I chose this text because it provides students the opportunity to focus on the effect images have on a reader's perception and how pictures effect predictions. By analyzing the relevance of images and how they relate to the overall purpose of a text, students will be better equipped to use visual media that enhances their presentations. Considering the impact images have on the plot of a story causes a reader to be critically aware that illustrations can help convey complex ideas. This text in particular focuses on the power an image has to convey meaning and contains only a few words throughout the book. Since there is no text that tells the "reader" what is occurring in the story, he or she must examine each picture in context to infer what is going on and make predictions of what will happen. Due to the fact that this book is almost purely visual, it is accessible to learners on multiple levels while still emphasizing important inference and prediction skills.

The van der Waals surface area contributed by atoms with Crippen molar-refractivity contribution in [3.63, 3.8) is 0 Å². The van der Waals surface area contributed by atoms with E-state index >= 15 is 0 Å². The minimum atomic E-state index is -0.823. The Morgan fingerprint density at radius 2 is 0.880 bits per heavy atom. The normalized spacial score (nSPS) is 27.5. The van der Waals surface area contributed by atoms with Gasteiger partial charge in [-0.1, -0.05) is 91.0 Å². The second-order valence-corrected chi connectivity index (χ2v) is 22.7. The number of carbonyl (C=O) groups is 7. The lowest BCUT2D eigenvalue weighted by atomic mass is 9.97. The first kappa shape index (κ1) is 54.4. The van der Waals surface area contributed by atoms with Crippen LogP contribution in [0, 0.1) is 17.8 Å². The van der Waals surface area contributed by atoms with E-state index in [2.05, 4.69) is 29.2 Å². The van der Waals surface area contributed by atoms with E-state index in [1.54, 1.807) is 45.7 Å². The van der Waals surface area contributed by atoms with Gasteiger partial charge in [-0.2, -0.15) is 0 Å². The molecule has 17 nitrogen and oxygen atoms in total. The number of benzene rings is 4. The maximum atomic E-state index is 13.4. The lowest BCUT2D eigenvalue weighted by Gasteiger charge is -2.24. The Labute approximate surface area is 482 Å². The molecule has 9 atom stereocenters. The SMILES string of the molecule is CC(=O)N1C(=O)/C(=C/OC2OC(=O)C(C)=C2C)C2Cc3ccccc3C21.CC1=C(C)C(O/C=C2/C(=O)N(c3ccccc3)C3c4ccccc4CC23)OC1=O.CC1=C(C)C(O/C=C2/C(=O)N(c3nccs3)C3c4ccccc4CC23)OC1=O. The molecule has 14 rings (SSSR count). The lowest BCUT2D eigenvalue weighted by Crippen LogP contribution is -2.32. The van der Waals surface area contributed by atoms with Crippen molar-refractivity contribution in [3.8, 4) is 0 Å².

Rationale: Why?